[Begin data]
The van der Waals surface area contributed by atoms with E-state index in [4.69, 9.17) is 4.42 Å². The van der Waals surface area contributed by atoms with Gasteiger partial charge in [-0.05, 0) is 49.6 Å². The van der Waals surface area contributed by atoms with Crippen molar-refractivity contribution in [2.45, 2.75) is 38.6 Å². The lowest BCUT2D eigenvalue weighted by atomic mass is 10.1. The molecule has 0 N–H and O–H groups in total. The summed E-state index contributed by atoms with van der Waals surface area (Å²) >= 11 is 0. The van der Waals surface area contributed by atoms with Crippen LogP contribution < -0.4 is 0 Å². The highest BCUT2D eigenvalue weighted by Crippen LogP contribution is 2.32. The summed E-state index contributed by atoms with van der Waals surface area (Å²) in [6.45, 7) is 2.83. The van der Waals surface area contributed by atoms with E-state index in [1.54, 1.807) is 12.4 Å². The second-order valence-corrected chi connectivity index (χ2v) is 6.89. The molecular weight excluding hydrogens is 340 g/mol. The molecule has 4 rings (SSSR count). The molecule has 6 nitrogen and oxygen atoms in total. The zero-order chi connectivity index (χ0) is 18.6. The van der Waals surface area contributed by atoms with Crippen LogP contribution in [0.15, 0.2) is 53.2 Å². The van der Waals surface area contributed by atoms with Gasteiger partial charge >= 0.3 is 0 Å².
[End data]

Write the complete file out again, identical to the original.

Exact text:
The van der Waals surface area contributed by atoms with E-state index in [4.69, 9.17) is 4.42 Å². The van der Waals surface area contributed by atoms with Gasteiger partial charge in [-0.05, 0) is 49.6 Å². The van der Waals surface area contributed by atoms with Crippen molar-refractivity contribution in [2.45, 2.75) is 38.6 Å². The lowest BCUT2D eigenvalue weighted by atomic mass is 10.1. The molecule has 0 N–H and O–H groups in total. The summed E-state index contributed by atoms with van der Waals surface area (Å²) >= 11 is 0. The van der Waals surface area contributed by atoms with Crippen LogP contribution < -0.4 is 0 Å². The highest BCUT2D eigenvalue weighted by Crippen LogP contribution is 2.32. The summed E-state index contributed by atoms with van der Waals surface area (Å²) in [6.45, 7) is 2.83. The van der Waals surface area contributed by atoms with E-state index in [1.54, 1.807) is 12.4 Å². The second-order valence-corrected chi connectivity index (χ2v) is 6.89. The molecular weight excluding hydrogens is 340 g/mol. The molecule has 4 rings (SSSR count). The molecule has 6 nitrogen and oxygen atoms in total. The zero-order chi connectivity index (χ0) is 18.6. The van der Waals surface area contributed by atoms with Crippen LogP contribution in [0.15, 0.2) is 53.2 Å². The van der Waals surface area contributed by atoms with Gasteiger partial charge >= 0.3 is 0 Å².